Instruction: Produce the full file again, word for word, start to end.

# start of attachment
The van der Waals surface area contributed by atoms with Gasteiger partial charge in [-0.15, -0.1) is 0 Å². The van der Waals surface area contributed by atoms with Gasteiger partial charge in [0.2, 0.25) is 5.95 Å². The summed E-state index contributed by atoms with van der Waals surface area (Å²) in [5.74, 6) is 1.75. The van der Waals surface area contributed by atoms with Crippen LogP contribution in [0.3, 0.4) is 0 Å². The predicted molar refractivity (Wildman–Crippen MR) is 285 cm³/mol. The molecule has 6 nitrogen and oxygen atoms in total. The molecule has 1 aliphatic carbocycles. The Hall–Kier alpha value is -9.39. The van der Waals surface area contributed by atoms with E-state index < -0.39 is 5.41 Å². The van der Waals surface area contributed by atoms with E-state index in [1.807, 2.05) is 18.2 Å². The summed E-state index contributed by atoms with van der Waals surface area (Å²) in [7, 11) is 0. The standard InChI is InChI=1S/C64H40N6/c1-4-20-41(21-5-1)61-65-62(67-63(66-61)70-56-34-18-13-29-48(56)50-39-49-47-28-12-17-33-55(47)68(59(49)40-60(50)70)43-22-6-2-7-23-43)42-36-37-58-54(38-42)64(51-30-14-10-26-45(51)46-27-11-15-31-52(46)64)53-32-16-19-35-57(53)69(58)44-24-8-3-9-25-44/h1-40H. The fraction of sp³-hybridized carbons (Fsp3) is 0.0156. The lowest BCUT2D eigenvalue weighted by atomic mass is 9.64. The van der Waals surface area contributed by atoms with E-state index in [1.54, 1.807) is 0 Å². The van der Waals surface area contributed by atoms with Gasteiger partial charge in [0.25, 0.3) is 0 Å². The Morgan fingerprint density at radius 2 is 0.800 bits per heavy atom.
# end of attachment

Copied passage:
The van der Waals surface area contributed by atoms with Gasteiger partial charge in [-0.15, -0.1) is 0 Å². The van der Waals surface area contributed by atoms with Gasteiger partial charge in [0.2, 0.25) is 5.95 Å². The summed E-state index contributed by atoms with van der Waals surface area (Å²) in [5.74, 6) is 1.75. The van der Waals surface area contributed by atoms with Crippen LogP contribution in [0.3, 0.4) is 0 Å². The predicted molar refractivity (Wildman–Crippen MR) is 285 cm³/mol. The molecule has 6 nitrogen and oxygen atoms in total. The molecule has 1 aliphatic carbocycles. The Hall–Kier alpha value is -9.39. The van der Waals surface area contributed by atoms with E-state index < -0.39 is 5.41 Å². The van der Waals surface area contributed by atoms with E-state index in [1.807, 2.05) is 18.2 Å². The summed E-state index contributed by atoms with van der Waals surface area (Å²) in [7, 11) is 0. The standard InChI is InChI=1S/C64H40N6/c1-4-20-41(21-5-1)61-65-62(67-63(66-61)70-56-34-18-13-29-48(56)50-39-49-47-28-12-17-33-55(47)68(59(49)40-60(50)70)43-22-6-2-7-23-43)42-36-37-58-54(38-42)64(51-30-14-10-26-45(51)46-27-11-15-31-52(46)64)53-32-16-19-35-57(53)69(58)44-24-8-3-9-25-44/h1-40H. The fraction of sp³-hybridized carbons (Fsp3) is 0.0156. The lowest BCUT2D eigenvalue weighted by atomic mass is 9.64. The van der Waals surface area contributed by atoms with E-state index in [1.54, 1.807) is 0 Å². The van der Waals surface area contributed by atoms with Gasteiger partial charge in [0.25, 0.3) is 0 Å². The Morgan fingerprint density at radius 2 is 0.800 bits per heavy atom.